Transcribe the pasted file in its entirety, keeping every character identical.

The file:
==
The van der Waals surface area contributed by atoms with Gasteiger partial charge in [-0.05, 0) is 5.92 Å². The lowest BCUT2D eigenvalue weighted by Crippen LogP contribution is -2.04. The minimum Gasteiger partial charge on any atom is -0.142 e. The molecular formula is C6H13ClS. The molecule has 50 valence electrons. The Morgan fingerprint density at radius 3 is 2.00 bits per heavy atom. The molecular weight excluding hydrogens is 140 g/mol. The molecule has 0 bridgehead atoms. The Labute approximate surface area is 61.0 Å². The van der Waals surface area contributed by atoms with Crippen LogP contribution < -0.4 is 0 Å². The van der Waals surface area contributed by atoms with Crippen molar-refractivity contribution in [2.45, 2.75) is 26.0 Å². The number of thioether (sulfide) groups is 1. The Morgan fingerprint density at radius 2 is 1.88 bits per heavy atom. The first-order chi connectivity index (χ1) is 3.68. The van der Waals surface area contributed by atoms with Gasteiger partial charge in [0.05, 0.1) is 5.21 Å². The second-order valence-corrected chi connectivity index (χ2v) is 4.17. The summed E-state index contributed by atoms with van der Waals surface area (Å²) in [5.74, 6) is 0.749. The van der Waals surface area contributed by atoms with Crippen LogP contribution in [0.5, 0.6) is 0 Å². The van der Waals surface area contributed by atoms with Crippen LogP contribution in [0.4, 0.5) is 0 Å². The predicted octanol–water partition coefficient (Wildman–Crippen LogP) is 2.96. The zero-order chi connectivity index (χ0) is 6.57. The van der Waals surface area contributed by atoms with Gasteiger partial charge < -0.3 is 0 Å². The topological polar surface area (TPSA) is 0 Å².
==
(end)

The van der Waals surface area contributed by atoms with Gasteiger partial charge in [-0.05, 0) is 5.92 Å². The lowest BCUT2D eigenvalue weighted by Crippen LogP contribution is -2.04. The minimum Gasteiger partial charge on any atom is -0.142 e. The molecular formula is C6H13ClS. The molecule has 50 valence electrons. The Morgan fingerprint density at radius 3 is 2.00 bits per heavy atom. The molecular weight excluding hydrogens is 140 g/mol. The molecule has 0 bridgehead atoms. The Labute approximate surface area is 61.0 Å². The van der Waals surface area contributed by atoms with Crippen LogP contribution < -0.4 is 0 Å². The van der Waals surface area contributed by atoms with Crippen molar-refractivity contribution in [2.45, 2.75) is 26.0 Å². The number of thioether (sulfide) groups is 1. The Morgan fingerprint density at radius 2 is 1.88 bits per heavy atom. The first-order chi connectivity index (χ1) is 3.68. The van der Waals surface area contributed by atoms with Gasteiger partial charge in [0.05, 0.1) is 5.21 Å². The second-order valence-corrected chi connectivity index (χ2v) is 4.17. The summed E-state index contributed by atoms with van der Waals surface area (Å²) in [5.74, 6) is 0.749. The van der Waals surface area contributed by atoms with Crippen LogP contribution in [0.5, 0.6) is 0 Å². The van der Waals surface area contributed by atoms with Crippen LogP contribution in [0.4, 0.5) is 0 Å². The predicted octanol–water partition coefficient (Wildman–Crippen LogP) is 2.96. The zero-order chi connectivity index (χ0) is 6.57. The van der Waals surface area contributed by atoms with Gasteiger partial charge < -0.3 is 0 Å². The topological polar surface area (TPSA) is 0 Å².